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Looking back on the Spanish War, the essay of George Orwell. barracks did its necessary bit towards puncturing my own illusions about the Spanish civil war.
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We were in a ditch, but behind us were two hundred yards of flat ground with hardly enough cover for a rabbit. We were still trying to nerve ourselves to make a dash for it when there was an uproar and a blowing of whistles in the Fascist trench. Some of our aeroplanes were coming over. At this moment, a man presumably carrying a message to an officer, jumped out of the trench and ran along the top of the parapet in full view. He was half-dressed and was holding up his trousers with both hands as he ran.
I refrained from shooting at him.
It is true that I am a poor shot and unlikely to hit a running man at a hundred yards, and also that I was thinking chiefly about getting back to our trench while the Fascists had their attention fixed on the aeroplanes. Still, I did not shoot partly because of that detail about the trousers.
What does this incident demonstrate? Nothing very much, because it is the kind of thing that happens all the time in all wars. The other is different. One of the recruits who joined us while I was at the barracks was a wild-looking boy from the back streets of Barcelona. He was ragged and barefooted. He was also extremely dark Arab blood, I dare say , and made gestures you do not usually see a European make; one in particular — the arm outstretched, the palm vertical — was a gesture characteristic of Indians.
One day a bundle of cigars, which you could still buy dirt cheap at that time, was stolen out of my bunk. Rather foolishly I reported this to the officer, and one of the scallywags I have already mentioned promptly came forward and said quite untruly that twenty-five pesetas had been stolen from his bunk. For some reason the officer instantly decided that the brown-faced boy must be the thief. They were very hard on stealing in the militia, and in theory people could be shot for it. The wretched boy allowed himself to be led off to the guardroom to be searched.www.balterrainternacional.com/wp-content/2020-01-15/milanuncios-pasion-gay.php
Looking Back at the Spanish Civil War
What most struck me was that he barely attempted to protest his innocence. In the fatalism of his attitude you could see the desperate poverty in which he had been bred. The officer ordered him to take his clothes off. With a humility which was horrible to me he stripped himself naked, and his clothes were searched. Of course neither the cigars nor the money were there; in fact he had not stolen them.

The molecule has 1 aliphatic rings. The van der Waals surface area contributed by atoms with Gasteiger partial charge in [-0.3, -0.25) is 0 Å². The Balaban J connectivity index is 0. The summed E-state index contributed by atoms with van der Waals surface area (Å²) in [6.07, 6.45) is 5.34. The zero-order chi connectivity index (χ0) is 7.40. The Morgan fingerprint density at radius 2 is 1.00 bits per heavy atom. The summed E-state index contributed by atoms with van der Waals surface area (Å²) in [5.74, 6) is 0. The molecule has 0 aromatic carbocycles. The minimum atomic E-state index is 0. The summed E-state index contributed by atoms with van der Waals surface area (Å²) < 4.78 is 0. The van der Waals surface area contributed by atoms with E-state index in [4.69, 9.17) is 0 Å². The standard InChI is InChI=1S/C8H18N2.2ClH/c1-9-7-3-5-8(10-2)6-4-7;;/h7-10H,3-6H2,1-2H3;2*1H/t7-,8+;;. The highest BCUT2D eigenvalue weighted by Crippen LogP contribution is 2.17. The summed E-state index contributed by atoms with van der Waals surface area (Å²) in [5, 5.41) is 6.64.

What was most painful of all was that he seemed no less ashamed after his innocence had been established. That night I took him to the pictures and gave him brandy and chocolate. But that too was horrible — I mean the attempt to wipe out an injury with money. For a few minutes I had half believed him to be a thief, and that could not be wiped out. Well, a few weeks later at the front I had trouble with one of the men in my section. It was static warfare, horribly cold, and the chief job was getting sentries to stay awake at their posts. One day a man suddenly refused to go to a certain post, which he said quite truly was exposed to enemy fire.
He was a feeble creature, and I seized hold of him and began to drag him towards his post. This roused the feelings of the others against me, for Spaniards, I think, resent being touched more than we do. Let that man go!
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As best I could in my bad Spanish I shouted back that orders had got to be obeyed, and the row developed into one of those enormous arguments by means of which discipline is gradually hammered out in revolutionary armies. Some said I was right, others said I was wrong. But the point is that the one who took my side the most warmly of all was the brown-faced boy. As soon as he saw what was happening he sprang into the ring and began passionately defending me. Later on he applied for leave to exchange into my section.
Why is this incident touching to me? Because in any normal circumstances it would have been impossible for good feelings ever to be re-established between this boy and myself. The implied accusation of theft would not have been made any better, probably somewhat worse, by my efforts to make amends. One of the effects of safe and civilized life is an immense oversensitiveness which makes all the primary emotions seem somewhat disgusting.
Generosity is as painful as meanness, gratitude as hateful as ingratitude. But in Spain in we were not living in a normal time. It was a time when generous feelings and gestures were easier than they ordinarily are.
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Could you feel friendly towards somebody, and stick up for him in a quarrel, after you had been ignominiously searched in his presence for property you were supposed to have stolen from him? That is one of the by-products of revolution, though in this case it was only the beginnings of a revolution, and obviously foredoomed to failure. The struggle for power between the Spanish Republican parties is an unhappy, far-off thing which I have no wish to revive at this date. I only mention it in order to say: believe nothing, or next to nothing, of what you read about internal affairs on the Government side.